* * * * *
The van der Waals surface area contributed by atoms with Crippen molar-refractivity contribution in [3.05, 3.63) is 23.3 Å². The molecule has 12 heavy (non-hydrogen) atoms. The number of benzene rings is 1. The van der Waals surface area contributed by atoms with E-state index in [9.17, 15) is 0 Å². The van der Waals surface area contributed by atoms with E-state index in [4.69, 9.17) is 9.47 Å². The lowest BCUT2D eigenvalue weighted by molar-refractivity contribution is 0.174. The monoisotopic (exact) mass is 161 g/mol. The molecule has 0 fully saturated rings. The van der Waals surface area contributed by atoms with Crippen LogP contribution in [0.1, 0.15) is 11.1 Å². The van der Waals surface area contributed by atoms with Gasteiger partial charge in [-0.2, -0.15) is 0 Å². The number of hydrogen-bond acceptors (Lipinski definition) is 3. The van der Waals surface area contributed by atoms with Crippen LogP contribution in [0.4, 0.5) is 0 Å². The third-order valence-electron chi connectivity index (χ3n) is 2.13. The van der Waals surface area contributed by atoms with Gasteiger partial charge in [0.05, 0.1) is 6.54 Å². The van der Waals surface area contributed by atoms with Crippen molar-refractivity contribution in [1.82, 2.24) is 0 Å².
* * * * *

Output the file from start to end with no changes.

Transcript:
The van der Waals surface area contributed by atoms with Crippen molar-refractivity contribution in [3.05, 3.63) is 23.3 Å². The molecule has 12 heavy (non-hydrogen) atoms. The number of benzene rings is 1. The van der Waals surface area contributed by atoms with E-state index in [9.17, 15) is 0 Å². The van der Waals surface area contributed by atoms with E-state index in [4.69, 9.17) is 9.47 Å². The lowest BCUT2D eigenvalue weighted by molar-refractivity contribution is 0.174. The monoisotopic (exact) mass is 161 g/mol. The molecule has 0 fully saturated rings. The van der Waals surface area contributed by atoms with Crippen LogP contribution in [0.1, 0.15) is 11.1 Å². The van der Waals surface area contributed by atoms with Gasteiger partial charge in [-0.2, -0.15) is 0 Å². The number of hydrogen-bond acceptors (Lipinski definition) is 3. The van der Waals surface area contributed by atoms with Crippen LogP contribution in [0.4, 0.5) is 0 Å². The third-order valence-electron chi connectivity index (χ3n) is 2.13. The van der Waals surface area contributed by atoms with Gasteiger partial charge in [0.05, 0.1) is 6.54 Å². The van der Waals surface area contributed by atoms with Crippen molar-refractivity contribution in [1.82, 2.24) is 0 Å².